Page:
RE: Password Protected Screen Saver and Administrative Password

From: Tyson Leslie (Leslie.Tyson_at_colteng.com)
Date: 02/09/05

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    Date: Wed, 9 Feb 2005 11:57:24 -0700
    To: <focus-ms@securityfocus.com>
    
    

    I haven't used GoToMyPc, so take this with a grain of salt...

    If the screen saver has come on and it is password protected, you need
    the password for the account that is currently running to unlock it.
    Period.

    A separate administrator account (it doesn't not matter if it is a
    domain admin, as long as it has local admin rights) can be used to log
    out the existing session, but this might also shut down gotomypc. So,
    if you want them to be able to log in with the screen saver running, why
    not create them an account, with whatever privileges they are allowed to
    have, and then log *that* account in and lock the server? If you need
    to use a separate account for additional work, log them out, do your
    work, and log them in again.

            Tyson.

    -----Original Message-----
    From: Tom Milliner [mailto:tom.milliner@verizon.net]
    Sent: Tuesday, February 08, 2005 7:11 PM
    To: 'Patton Roub'; focus-ms@securityfocus.com
    Subject: RE: Password Protected Screen Saver and Administrative Password

    The vendor has a lot of customers and routinely uses GoToMyPC for
    support. In an ideal world for the vendor, there would be no password
    protected screen-saver to deal with. In other words, they could log on
    as needed (different time zones) to do maintenance. The screen- saver
    actually is a disruption to them, but since the server is in a common
    area, I use it. I also use it so that I can keep track of the vendor's
    maintenance (if something breaks after they log on, then I may want to
    call them)...they have to ask us to unlock the screen-saver.

    When I am not there, a trusted co-worker needs to be able to unlock the
    screen-saver.

    I am not understanding the suggestions to make the trusted co-worker a
    local administrator. Since the server is a domain member server, I
    logon as the domain administrator. Then it goes to password protected
    screen-saver after 60 minutes of inactivity.
    I know it needs an administrator's password to unlock the screen-saver.
    I have assumed that meant my domain administrator password instead of a
    local administrator password. I will test this tomorrow at work.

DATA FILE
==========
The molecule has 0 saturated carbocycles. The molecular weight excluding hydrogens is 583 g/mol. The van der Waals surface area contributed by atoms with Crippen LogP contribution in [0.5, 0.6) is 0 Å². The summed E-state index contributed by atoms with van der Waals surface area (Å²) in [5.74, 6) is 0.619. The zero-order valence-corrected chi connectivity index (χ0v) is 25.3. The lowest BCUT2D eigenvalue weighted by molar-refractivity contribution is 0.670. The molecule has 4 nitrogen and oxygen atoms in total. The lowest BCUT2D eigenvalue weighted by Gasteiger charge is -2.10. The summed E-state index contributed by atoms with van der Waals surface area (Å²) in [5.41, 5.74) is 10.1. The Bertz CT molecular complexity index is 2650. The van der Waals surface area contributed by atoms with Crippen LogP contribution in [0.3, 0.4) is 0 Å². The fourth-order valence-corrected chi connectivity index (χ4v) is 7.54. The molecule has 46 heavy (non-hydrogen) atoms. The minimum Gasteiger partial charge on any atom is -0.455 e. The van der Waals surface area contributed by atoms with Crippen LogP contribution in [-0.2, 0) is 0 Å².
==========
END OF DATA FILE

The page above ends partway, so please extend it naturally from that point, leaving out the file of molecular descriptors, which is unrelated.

Tom Milliner, CPA, MCSE
    2404 Summer Place Dr.
    Irving, TX 75062
    (214) 540-2741
    tom.milliner@verizon.net

    -----Original Message-----
    From: Patton Roub [mailto:proub@state.wy.us]
    Sent: Tuesday, February 08, 2005 6:22 PM
    To: focus-ms@securityfocus.com; tom.milliner@verizon.net
    Subject: Re: Password Protected Screen Saver and Administrative Password

    Is this a Windows 2000 Server or Windows Server 2003? If it is, then
    you should consider terminal services in maintenance mode. It requires
    no additional license purchases (two are free) and your vendor can
    connect without going through a fourth party's server equipment
    (GoToMyPC)(trusted?/untrusted?) to get there. They would log in as
    themselves (event logging
    good) and their access rights can be controlled. In terminal services,
    they also would not see your screen saver as they would have their own
    session/desktop/etc.

    Patton Roub, BSEE, MCSE
    proub@state.wy.us

    >>> "Tom Milliner" <tom.milliner@verizon.net> 2/7/2005 8:07:04 PM >>>
     
     
    Does someone know a way to allow a normal user to release a server
    password protected screen-saver without giving the user the
    administrator password?

    I need this so that third-party support can access our server via
    GoToMyPC when I am not there. The password protected screen-saver
    blocks them from remote access to fix problems. I cannot always be
    on-site to assist by supplying the screen-saver password.

     
    Tom Milliner, CPA, MCSE
    tom.milliner@verizon.net

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